—from Suffocation, a little snippet of the “the bad guys”. It’s the first time we meet them in Suffocation, and some of you may recall my posting of the original cover art for the book (the one I’m certain the publisher will reject…). It features Cao-Cy, and spoiler alert, reveals the theoretical nature of the Vai and Cy (though they’re not mer-people in the book, sorry.)
Dr. Vai Zhang stood in her white lab coat and black boots, testing the water temperature in pool fourteen, trying to determine what killed the latest clutch of cloned long-finned char, a salmon once native to the Siberian waters of 20th century Russia.
Vai was a rotund woman of modest looks. At first glance, she appeared approachable, until she spoke. A detached woman, she was fond of eye contact when spoken to, and disposed to verbally reprimanding anyone that needed it. If Vai Zhang left a room without saying a word, her staff got nervous.
Many feared her, even her little adopted brother, Cao-Cy.
Cy recalled toddling around these lab pools in only his diaper, chasing after his partner in crime, Vai, as she raced around frantic, attracted to the schools of moving fish. As they matured, Vai remained tied to the pools, developing new life, while Cy became a soldier in the Kamatchka Regional Defense Force.
When he came upon Vai, knee deep in the water and eyeing the temperature gauges on her hand-held thermometer, he stepped loud enough for his boots to signal his arrival. The other workers eyed him as they whispered, watching him wait silently for permission to speak.
“What’s happened?” she asked in old Viet.
Cy struggled with most dialects, but Tiếng Việt was one that came easy to him. He took a breath and said, “Takagi is dead.”
She looked up at him, alarm in her eyes.
He was succinct, because she already knew that Takagi to be injured, but no one anticipated him dying from his injuries. It had to be unsettling, because there was nothing she didn’t anticipate.
“He encountered hostile sea life in the Southern Atlantic, and—”
Vai clenched her teeth.
“—what possessed him to attack a pod of killer whales?”
“His actions of late were…unpredictable,” Cy said.
She turned, and in her native Hamgyong said, “—yes I know!”
Cy struggled then, the common tongue wasn’t his strong suit.
In Viet she asked, “Where’s he now?”
“His body’s been collected by local fisherman, in Santa Rosa Bay.” Cy took a breath, “The local boat put out a call to the Brasilia coastal guard, but we intercepted the transmission.”
“Good. I want Takagi removed without incident. We can’t have another situation like this,” she reached out for him as she climbed from the water. “We mustn’t compromise the others in bringing him home.”
“Yes, Dr. Zhang.” Cy gave her room to wrap up her thermographs.
“What else is there, Cy?” she asked.
“There’s something I must relay to you,” he said.
She slipped on dry shoes, “What is it? I’m busy.”
Cy stepped close.
“Someone entered his corporate offices, without authority.”
When Vai took off her coat, Cy took it from her.
“Genika’s corporate espionage has nothing to do with this project.”
“The intruder was detected trying to enter your office, at the same time an Antarctican Ensign arrived claiming to have information for… him… This information was revealed to be only a blank disk.”
Vai’s lower jaw thrust out moment.
“You think the intruder was from the Sorority of Defense?”
“It’s possible,” Cy went silent when another lab technician passed by them on his way to another pool, “Has your father attempted to contact you?”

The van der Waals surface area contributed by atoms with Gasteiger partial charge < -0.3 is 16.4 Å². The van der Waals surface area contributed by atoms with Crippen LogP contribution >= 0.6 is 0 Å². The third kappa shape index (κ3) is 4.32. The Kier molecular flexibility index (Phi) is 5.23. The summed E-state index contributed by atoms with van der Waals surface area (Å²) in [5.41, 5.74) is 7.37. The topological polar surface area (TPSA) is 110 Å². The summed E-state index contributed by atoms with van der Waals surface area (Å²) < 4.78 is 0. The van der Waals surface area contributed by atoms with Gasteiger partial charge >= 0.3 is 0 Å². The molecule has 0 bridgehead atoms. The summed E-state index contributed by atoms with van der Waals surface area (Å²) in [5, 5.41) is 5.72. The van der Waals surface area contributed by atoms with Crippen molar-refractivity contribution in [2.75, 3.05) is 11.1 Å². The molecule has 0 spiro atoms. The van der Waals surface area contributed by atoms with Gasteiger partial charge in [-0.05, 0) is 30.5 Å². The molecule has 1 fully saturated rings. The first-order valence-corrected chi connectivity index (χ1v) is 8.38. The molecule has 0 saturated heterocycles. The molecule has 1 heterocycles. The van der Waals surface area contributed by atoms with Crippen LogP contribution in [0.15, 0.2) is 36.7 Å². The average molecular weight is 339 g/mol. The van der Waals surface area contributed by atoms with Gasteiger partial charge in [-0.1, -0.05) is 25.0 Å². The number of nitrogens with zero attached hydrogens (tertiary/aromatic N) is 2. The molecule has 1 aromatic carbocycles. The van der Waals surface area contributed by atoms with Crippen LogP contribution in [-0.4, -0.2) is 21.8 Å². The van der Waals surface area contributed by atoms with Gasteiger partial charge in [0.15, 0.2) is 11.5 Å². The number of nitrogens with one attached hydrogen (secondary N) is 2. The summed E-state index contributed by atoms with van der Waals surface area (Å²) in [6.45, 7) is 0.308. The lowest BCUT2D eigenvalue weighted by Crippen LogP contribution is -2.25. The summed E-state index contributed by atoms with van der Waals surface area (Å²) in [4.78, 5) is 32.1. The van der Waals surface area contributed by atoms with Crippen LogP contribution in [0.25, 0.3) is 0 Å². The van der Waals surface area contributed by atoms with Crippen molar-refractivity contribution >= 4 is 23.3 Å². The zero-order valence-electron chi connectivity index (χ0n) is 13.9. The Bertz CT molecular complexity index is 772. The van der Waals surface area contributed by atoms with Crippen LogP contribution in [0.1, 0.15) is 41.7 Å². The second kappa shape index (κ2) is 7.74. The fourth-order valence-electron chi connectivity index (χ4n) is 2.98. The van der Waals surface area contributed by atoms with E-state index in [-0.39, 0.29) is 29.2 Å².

Vai turned on him quick.
“Why do you refer to him as my father? Do you not have a father now, Cy?” He tossed her folded lab coat onto a chair. He hated when she spoke down to this way. She walked to him and got close enough that her nose almost touched his, “Have you found him yet?”
“Would I be asking if we had?” Cy snapped.
Vai moved too fast for him. Taking him by the arm, she pushed her fingers into just the right spot, causing him to wince in pain.
“Don’t get wise with me, ‘key. I won’t tolerate disrespect from you, no matter what position the CPC elevates you to.” She let go of him, and with her hands at her sides said, “If you haven’t found him yet, then I have no idea where he is.”
“What if he’s gone to them?” Cy whispered.
“Then our father’s likely dead. You know what they’re willing to do to ensure that humanity never knows they have males,” she said, “You know, if it turns out there is no such thing as a farc-male, I’d have hard time believing anything father said.”
Cy lost his composure.
“Said? We don’t know if he’s dead!”
“Says! Does that tense make you feel better?”
Cy watched her walk on before following.
“I’ve made inquiries. The Consulate at Kuril verified that they sent an Ensign to Hong Kong. If she was there to meet with father,” he struggled to find the right words.
“—then that’s proof he’s gone to Antarctica,” she said for him.
Cy felt as if she’d punched him in the gut.
“If he’s truly gone to them, why would they send an Ensign here to bring him something?” she turned about and narrowed her eyes, “Cy, sometimes I think you’re quite substandard.”
As he watched her walk on, he called out, “Sometimes I think that you’re too sure he’s not returning!”
Vai smoothly pivoted and marched back to him, then stood into him again, this time with her nose touching his. Cy remained planted where he stood, staring her in the eyes.
Her eyes smiled then, “Gained some courage, ‘key?”
Cy was frightened, but refused to show it.
“We’re not in the water, Vai.”
“It only takes a moment, brother,” she said.
“Not for you,” Cy said, glaring at her. “Why is that?”
“I fixed myself.” Vai said.
“The way you fixed Takagi?” said Cy.
Vai kept her composure and stepped away.
“Arrange for us to retrieve him,” she said with a smile. “—and if you ever verbally challenge me the way you just did, I will end you, little brother. Do you understand?”